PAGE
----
Successful email campaigns don’t push; they pull. By providing quality and quantity— great content and value offers spread across multiple emails—you can use email marketing to get leads to want to hear from you.
Email marketing isn’t about selling; it’s about developing and nurturing relationships that lead to sales. In today’s B2B climate, buyers aren’t going to pay attention to your sales pitches until you’ve earned some trust and respect.
Buyers are bombarded with too much B2B marketing to focus on everything. Before you can begin to move them toward sales-qualification and conversion, you first have to connect with them, and offering content they’re truly thankful for is a great way to do that.
Email blasts are for the birds.
The lazy way of using email in B2B marketing is to send out blast emails, where you put together or purchase mailing lists and send everyone on the list the same email.
This approach fails to realize the huge potential of email as a personal marketing channel to help with B2B demand generation and lead conversion. To get the most out of your B2B email, forgot the generic, blast emails. What you need is:
- A lead nurturing strategy for how to provide leads with content that’s valuable to them during each of their customer lifecycle stages.
- A marketing automation platform to support the lead nurturing strategy by helping you deliver personalized email experiences to leads.
Why lead nurturing makes sense.
According to a recent post on HubSpot’s blog, emails used in a lead nurturing strategy generate three times more clicks than email blasts.
It’s human nature that people respond better to being educated with nurturing emails than being “sold” with blast emails. Being educated feels like a benefit and is usually welcomed, while being sold typically makes people defensive.
Rather than selling with emails, start an ongoing “conversation”—“talk” to leads with your emails and let them “talk back” by clicking on the call-to-action, making comments, or sharing your content. Pay attention to what they’re “saying” and respond accordingly, so that you can keep making the conversation more relevant and valuable to them.
When they’re eventually ready to be purchase, they’re much more likely to buy from you than from competitors they don’t have a relationship with.
The benefits of this approach include:
- Automated flow of timely, relevant emails, keeping a “top of the mind” presence with leads.
- Better sales and marketing alignment in qualifying leads for sales-readiness, based on responses to email nurturing campaigns.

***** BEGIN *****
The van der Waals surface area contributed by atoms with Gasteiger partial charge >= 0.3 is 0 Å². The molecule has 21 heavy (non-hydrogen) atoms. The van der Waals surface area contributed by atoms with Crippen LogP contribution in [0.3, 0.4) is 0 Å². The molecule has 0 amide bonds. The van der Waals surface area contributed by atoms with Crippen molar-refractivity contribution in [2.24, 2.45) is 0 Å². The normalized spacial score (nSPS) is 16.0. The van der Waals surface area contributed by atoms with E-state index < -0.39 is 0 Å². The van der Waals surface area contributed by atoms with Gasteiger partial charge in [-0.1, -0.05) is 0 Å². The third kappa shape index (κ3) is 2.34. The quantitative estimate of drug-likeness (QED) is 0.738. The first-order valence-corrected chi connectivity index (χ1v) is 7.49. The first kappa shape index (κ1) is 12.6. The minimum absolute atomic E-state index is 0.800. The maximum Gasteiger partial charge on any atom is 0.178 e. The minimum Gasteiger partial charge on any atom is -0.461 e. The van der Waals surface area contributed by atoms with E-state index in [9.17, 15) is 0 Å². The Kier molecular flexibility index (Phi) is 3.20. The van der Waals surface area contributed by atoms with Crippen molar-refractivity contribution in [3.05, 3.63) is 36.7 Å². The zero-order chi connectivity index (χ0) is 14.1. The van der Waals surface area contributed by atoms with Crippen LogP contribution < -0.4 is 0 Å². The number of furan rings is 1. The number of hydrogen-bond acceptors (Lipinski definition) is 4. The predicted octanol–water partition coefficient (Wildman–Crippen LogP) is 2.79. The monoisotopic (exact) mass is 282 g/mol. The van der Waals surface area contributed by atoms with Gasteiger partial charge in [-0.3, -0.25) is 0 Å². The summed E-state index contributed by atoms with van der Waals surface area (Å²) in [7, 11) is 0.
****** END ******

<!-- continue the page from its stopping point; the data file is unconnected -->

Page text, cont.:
- Personalized follow-up emails based on responses, helping to build meaningful customer engagement that translates into qualifications, conversions, and repeat business.
- Tools for analyzing responses to determine what works and what doesn’t.
Strategy and content matter.
Even with marketing automation software, you still have to know how to put together an effective email. Marketing automation is only a tool; it doesn’t do the marketing planning, or the content creation, for you.
Not only will you need useful content (e.g., whitepapers, checklists, buyer’s guides) to offer leads in emails, you’ll also need emails written and designed in a way that attracts clicks. You first have to get people to listen to your offer, and then—if they accept it—provide them with content they appreciate.
Many companies use a managed marketing services agency that specializes in marketing automation (such as One Red Bird) to help with planning, ongoing strategy refinement, and content creation, in addition to the software implementation.
B2B marketing support from an agency that knows how to use emails, content, and lead nurturing strategies to increase sales can be the difference between email campaigns that achieve results and those that disappoint. There’s no sense in investing in marketing automation if you don’t have the expertise and talent on hand to create content, develop effective marketing strategy, and manage the execution.
For another take on this subject, check out “6 Reasons Lead Nurturing Wins Over Email Blasts.”
Image courtesy of Keith Ramsey, Creative Commons.